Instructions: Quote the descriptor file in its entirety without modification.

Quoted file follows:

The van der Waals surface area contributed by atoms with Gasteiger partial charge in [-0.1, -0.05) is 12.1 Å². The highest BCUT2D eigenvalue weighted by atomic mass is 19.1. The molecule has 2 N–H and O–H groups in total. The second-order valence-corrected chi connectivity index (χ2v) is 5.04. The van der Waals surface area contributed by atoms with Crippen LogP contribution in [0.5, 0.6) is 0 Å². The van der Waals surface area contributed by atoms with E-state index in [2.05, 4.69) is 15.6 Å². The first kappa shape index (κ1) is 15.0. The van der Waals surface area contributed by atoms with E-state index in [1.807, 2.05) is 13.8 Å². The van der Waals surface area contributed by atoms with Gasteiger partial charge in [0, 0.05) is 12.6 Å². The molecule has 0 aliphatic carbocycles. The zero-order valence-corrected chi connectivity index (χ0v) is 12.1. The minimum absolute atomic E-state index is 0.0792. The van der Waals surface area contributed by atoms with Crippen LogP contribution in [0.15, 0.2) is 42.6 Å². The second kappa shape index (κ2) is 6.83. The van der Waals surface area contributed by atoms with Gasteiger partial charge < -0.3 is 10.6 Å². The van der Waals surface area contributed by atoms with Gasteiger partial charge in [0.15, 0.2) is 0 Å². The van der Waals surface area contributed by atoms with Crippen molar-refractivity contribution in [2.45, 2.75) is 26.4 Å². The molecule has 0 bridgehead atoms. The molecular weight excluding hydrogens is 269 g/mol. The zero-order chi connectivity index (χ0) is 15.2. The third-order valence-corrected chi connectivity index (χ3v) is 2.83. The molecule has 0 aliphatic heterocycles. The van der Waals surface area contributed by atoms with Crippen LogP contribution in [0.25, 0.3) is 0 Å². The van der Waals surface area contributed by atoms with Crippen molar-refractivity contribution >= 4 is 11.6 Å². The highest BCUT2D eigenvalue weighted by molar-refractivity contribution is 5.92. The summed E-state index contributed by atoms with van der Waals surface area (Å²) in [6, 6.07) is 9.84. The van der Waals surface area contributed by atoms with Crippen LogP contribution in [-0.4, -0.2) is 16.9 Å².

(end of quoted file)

The van der Waals surface area contributed by atoms with Gasteiger partial charge in [-0.1, -0.05) is 12.1 Å². The highest BCUT2D eigenvalue weighted by atomic mass is 19.1. The molecule has 2 N–H and O–H groups in total. The second-order valence-corrected chi connectivity index (χ2v) is 5.04. The van der Waals surface area contributed by atoms with Crippen LogP contribution in [0.5, 0.6) is 0 Å². The van der Waals surface area contributed by atoms with E-state index in [2.05, 4.69) is 15.6 Å². The first kappa shape index (κ1) is 15.0. The van der Waals surface area contributed by atoms with E-state index in [1.807, 2.05) is 13.8 Å². The van der Waals surface area contributed by atoms with Gasteiger partial charge in [0, 0.05) is 12.6 Å². The molecule has 0 aliphatic carbocycles. The zero-order valence-corrected chi connectivity index (χ0v) is 12.1. The minimum absolute atomic E-state index is 0.0792. The van der Waals surface area contributed by atoms with Crippen LogP contribution in [0.15, 0.2) is 42.6 Å². The second kappa shape index (κ2) is 6.83. The van der Waals surface area contributed by atoms with Gasteiger partial charge < -0.3 is 10.6 Å². The van der Waals surface area contributed by atoms with Gasteiger partial charge in [0.15, 0.2) is 0 Å². The van der Waals surface area contributed by atoms with Crippen molar-refractivity contribution in [2.45, 2.75) is 26.4 Å². The molecule has 0 bridgehead atoms. The molecular weight excluding hydrogens is 269 g/mol. The zero-order chi connectivity index (χ0) is 15.2. The third-order valence-corrected chi connectivity index (χ3v) is 2.83. The molecule has 0 aliphatic heterocycles. The van der Waals surface area contributed by atoms with Crippen LogP contribution in [0.25, 0.3) is 0 Å². The van der Waals surface area contributed by atoms with Crippen molar-refractivity contribution >= 4 is 11.6 Å². The highest BCUT2D eigenvalue weighted by molar-refractivity contribution is 5.92. The summed E-state index contributed by atoms with van der Waals surface area (Å²) in [6, 6.07) is 9.84. The van der Waals surface area contributed by atoms with Crippen LogP contribution in [-0.4, -0.2) is 16.9 Å².